More and more women who are in their 30s and 40s and educated are raising children as single parents or parents by choice, according to the Centers for Disease Control. Two factors contributing to this trend are the relaxing social stigma against single parenthood and the financial security a career provides. Seriously? Clearly, the professor commenting for this article is not familiar with the news or “news” columns about immoral, burdensome single parents. And having an education, career and, consequently, independence is no longer a guarantee. I am one of these single mothers and have seen my media industry where I had built a career decimated and jobs paying $25 per hour harder and harder to come by. This simple, little article may have intended to just skim the surface, but in doing so, it actually polarizes single parents unnecessarily and communicates a reality that for many does not exist.
Single mothers in Australia receive a welfare payment to help them survive financially, but cutting back on these distributions resulted in the likely unintended consequence of perpetuating domestic violence. The government decided that the welfare payments are to be reduced by more than $100 a week after the child of a single parent reaches 8 years of age. Exemptions to this law, including home schooling, did not consider domestic violence. The National Council of Single Mothers and their Children described incidents of parents fleeing abusive partners only having to return because they could not survive. The federal parliamentary inquiry heard accounts of women who found only part-time employment after leaving their partner and “were limiting themselves to one meal a day to ensure there was enough food for their children, did not use heating in winter and struggled to put petrol in their car.” These realities are so commonplace, yet so hidden from view.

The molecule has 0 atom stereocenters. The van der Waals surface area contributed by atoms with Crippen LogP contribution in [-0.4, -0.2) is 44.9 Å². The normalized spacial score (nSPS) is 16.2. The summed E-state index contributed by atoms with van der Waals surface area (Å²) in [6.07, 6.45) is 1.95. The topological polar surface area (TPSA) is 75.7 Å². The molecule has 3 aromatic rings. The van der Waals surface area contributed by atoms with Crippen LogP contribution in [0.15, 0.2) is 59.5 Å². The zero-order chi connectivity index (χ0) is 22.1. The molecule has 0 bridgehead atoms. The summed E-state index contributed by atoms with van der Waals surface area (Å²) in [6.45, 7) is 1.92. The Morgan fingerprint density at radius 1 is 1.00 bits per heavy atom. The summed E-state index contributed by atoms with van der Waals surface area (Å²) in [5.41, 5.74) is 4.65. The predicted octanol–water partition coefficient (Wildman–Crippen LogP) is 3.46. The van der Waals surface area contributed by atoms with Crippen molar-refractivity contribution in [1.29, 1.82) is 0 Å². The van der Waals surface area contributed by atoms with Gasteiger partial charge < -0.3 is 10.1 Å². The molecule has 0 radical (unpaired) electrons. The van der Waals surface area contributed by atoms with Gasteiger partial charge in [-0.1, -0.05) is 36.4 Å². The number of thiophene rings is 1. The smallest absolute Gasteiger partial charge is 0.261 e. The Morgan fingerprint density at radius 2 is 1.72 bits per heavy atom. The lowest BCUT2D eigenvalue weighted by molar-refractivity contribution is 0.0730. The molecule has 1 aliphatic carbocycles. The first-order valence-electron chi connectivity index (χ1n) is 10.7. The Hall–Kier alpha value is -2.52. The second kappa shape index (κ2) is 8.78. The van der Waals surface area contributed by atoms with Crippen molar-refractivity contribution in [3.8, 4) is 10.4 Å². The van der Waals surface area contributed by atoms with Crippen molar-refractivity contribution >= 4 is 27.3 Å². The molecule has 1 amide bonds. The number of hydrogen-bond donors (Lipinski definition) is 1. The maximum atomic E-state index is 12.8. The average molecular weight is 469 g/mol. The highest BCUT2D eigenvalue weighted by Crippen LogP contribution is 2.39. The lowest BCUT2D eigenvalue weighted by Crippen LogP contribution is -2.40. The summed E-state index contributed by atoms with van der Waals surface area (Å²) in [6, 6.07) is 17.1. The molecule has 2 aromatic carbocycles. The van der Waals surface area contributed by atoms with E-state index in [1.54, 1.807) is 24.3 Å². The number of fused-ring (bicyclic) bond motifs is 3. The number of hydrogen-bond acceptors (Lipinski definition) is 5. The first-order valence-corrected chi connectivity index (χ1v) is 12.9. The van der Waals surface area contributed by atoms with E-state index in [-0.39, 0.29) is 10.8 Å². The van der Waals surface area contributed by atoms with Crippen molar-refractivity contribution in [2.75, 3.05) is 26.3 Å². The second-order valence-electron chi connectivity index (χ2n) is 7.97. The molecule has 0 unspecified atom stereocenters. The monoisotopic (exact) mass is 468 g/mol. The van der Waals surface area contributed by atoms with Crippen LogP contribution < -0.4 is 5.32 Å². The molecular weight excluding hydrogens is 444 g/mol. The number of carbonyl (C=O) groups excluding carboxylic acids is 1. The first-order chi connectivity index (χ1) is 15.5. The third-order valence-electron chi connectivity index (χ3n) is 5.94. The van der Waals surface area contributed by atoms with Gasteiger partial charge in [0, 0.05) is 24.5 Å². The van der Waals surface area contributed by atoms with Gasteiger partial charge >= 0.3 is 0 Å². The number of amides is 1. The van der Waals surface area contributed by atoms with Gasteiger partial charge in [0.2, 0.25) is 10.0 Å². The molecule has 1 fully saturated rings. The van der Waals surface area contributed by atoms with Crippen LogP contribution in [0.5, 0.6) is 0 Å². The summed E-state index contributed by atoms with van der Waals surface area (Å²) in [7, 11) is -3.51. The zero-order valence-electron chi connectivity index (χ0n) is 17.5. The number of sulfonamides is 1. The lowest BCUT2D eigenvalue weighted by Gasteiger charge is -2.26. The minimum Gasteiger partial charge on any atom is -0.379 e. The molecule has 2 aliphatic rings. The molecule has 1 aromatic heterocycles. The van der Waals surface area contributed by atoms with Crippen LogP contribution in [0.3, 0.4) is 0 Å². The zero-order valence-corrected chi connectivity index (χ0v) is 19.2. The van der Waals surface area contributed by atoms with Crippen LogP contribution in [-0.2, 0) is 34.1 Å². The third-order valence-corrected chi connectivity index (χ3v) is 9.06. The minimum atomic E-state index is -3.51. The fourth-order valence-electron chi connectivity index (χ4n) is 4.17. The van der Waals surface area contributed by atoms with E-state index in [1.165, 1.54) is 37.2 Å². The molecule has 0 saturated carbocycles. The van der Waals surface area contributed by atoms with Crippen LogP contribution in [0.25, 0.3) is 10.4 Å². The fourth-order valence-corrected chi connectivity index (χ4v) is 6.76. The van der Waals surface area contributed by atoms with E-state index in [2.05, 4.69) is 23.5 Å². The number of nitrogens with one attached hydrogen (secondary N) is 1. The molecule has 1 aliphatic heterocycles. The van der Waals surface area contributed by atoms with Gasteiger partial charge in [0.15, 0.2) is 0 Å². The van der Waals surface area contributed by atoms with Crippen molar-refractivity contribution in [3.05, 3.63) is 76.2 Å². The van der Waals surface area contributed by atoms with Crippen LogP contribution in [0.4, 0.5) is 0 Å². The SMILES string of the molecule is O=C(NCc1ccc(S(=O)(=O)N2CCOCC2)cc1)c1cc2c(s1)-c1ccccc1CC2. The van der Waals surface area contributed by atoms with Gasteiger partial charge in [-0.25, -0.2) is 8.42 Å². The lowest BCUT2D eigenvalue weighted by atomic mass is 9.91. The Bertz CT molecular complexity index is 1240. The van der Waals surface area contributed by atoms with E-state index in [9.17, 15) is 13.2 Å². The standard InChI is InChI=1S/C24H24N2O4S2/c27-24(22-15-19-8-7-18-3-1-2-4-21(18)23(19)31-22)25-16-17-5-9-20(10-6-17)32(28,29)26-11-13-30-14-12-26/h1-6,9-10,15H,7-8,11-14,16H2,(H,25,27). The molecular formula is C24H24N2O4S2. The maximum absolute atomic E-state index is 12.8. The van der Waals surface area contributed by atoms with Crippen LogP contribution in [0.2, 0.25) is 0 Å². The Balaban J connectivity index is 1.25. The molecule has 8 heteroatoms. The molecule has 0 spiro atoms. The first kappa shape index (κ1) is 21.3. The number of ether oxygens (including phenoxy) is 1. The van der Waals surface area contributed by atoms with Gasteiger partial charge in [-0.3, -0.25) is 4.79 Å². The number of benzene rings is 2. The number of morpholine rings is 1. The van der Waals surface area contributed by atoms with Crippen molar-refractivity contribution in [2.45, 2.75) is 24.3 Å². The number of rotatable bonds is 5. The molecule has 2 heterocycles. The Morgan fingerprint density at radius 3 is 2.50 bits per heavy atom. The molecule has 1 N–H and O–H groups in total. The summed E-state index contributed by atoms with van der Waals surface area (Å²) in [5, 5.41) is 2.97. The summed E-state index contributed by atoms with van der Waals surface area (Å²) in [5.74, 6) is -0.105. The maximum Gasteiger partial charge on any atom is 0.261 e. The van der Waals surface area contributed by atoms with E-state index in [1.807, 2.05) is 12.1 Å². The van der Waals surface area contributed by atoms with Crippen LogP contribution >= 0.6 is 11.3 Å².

Maria-Theresa Servillon Sigua used a self-described anthem approach to respond to her ex-husband’s disinterestedness in their children. It will definitely resonate with the many single mom/dads who love and care for their children alone, described astutely by Sigua as the “ride-or-die parent.” Her piece caught the attention of Good Morning America where she discussed her reasons for writing it and shared the anthem with the television audience. Sigua, like myself, shares her real-life experiences on her blog Maria’s Random Rants where you can find her anthem. She lives in Texas with her four children.
Editor’s note: This photo came from VisualHunt.com.
On Thursdays, I will be sharing a blog about a day in the actual life of a single parent. Every fourth Thursday, instead of a personal post, I will put together one where I assemble news on and about single parents nationally and globally.
I would love to hear from you! Feel free to send any comments and questions to me at email@example.com. I am also on Twitter @parentsonurown and can be found by searching #singleparentandstrong.